I hold a BS in Anthropology and Biochemistry from Lehman College of the City University of New York. While pursuing my undergraduate degree, I tried to diversify my courses as much as I could within the limits of my program. This allowed me to gain a broader educational experience even though my main field is the Sciences. If I had to pick my favorite subjects, they would be Biology and English because I have always excelled in them with very little effort throughout my educational career.
The pursuit of knowledge is one of my passions and I really enjoy applying the things I learn towards helping others become better students. My varied background gives me the ability to explain difficult concepts in many different ways so that my students can more readily grasp them. Repetition is necessary for learning to take place. Learning is fun, no other worldly activity gives the same sense of progression and advancement and this is the notion that I try to bring across to my students.
When not learning or tutoring, I write poetry and articles and edit my recently completed first book. I also enjoy a wide variety of music and try to travel as much as I possible. My idea of a really good time is an evening at a jazz club in New Orleans.
I look forward to tutoring, mentoring, motivating, and learning with many more students.
Undergraduate Degree: City University of New York - Lehman College - Bachelor of Science, Anthropology, Biochemistry
SAT Composite (1600 scale): 1460
SAT Verbal: 760
SAT Writing: 700
Writing, Music, Travel, Non-profits/Charities, Education, and Advocacy.
Anatomy & Physiology
Elementary School Math
High School Biology
High School English
What is your teaching philosophy?
I like to make learning fun and inspiring and include as many real-life applications as possible.
What might you do in a typical first session with a student?
First sessions for me are to get a feel of where the student is compared with where they would like to be. Based on this, I come up with plans about how to proceed in our sessions together.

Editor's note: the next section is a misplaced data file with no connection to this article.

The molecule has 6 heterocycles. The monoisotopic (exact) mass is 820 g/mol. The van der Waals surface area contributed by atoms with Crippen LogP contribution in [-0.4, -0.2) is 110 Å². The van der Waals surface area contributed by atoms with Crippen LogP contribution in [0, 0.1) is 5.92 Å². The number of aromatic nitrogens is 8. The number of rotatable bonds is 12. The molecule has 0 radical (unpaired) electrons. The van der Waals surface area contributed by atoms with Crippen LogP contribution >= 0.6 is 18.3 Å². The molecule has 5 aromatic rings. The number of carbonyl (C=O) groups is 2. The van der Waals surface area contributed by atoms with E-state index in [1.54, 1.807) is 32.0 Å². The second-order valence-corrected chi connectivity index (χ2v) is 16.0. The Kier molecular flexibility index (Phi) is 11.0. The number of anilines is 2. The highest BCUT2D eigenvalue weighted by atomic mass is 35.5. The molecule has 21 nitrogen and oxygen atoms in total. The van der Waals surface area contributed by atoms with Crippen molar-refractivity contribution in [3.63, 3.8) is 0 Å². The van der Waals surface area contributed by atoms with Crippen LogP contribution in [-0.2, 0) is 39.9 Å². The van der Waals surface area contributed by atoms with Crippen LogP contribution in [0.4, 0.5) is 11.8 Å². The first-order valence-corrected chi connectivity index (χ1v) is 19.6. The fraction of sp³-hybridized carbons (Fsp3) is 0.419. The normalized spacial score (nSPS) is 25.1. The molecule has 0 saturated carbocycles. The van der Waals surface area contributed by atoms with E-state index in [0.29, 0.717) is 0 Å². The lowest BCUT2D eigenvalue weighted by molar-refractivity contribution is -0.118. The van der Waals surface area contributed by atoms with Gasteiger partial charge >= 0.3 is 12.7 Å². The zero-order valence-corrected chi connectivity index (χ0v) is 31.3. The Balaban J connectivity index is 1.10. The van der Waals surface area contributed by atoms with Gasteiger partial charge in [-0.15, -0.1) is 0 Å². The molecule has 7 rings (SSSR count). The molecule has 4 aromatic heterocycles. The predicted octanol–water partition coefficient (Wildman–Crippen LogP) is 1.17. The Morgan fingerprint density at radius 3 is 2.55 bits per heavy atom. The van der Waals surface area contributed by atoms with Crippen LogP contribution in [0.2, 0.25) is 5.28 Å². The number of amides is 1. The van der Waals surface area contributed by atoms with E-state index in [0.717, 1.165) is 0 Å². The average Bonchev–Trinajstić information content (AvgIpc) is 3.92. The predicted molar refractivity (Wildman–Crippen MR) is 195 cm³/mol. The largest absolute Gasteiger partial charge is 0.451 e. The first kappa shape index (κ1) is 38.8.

How can you help a student become an independent learner?
That is always my goal and as a result, I have had many of my students advance to where they no longer need so much hand-holding. The key here is to empower the student and build up his/her confidence in his/her own learning abilities.
How would you help a student stay motivated?
Staying motivated can be a challenge, even in adulthood. The main thing here is to acknowledge this and then work on ways to overcome it, for instance, by keeping the end goal in mind and visualizing success.
If a student has difficulty learning a skill or concept, what would you do?
I would go very slowly, starting from the basics and gradually introducing concepts of increasing complexity at a pace that is comfortable for my student.
How do you help students who are struggling with reading comprehension?
This is one of my favorite things to do. I have to make the passage come alive for the student so that s/he can become inspired and more curious about the subject. After that, comprehension, retention, and testing come naturally.
What strategies have you found to be most successful when you start to work with a student?
To make them comfortable and make sure that the tutor-student chemistry is right. The next thing would be to make them understand that needing a tutor doesn't mean they aren't bright and that, together, we will discover, hone, and exhibit their natural intelligence to make schoolwork and life a lot less stressful.
What techniques would you use to be sure that a student understands the material?
I am a huge fan of quizzing, and I do this at the end of almost every session with my students.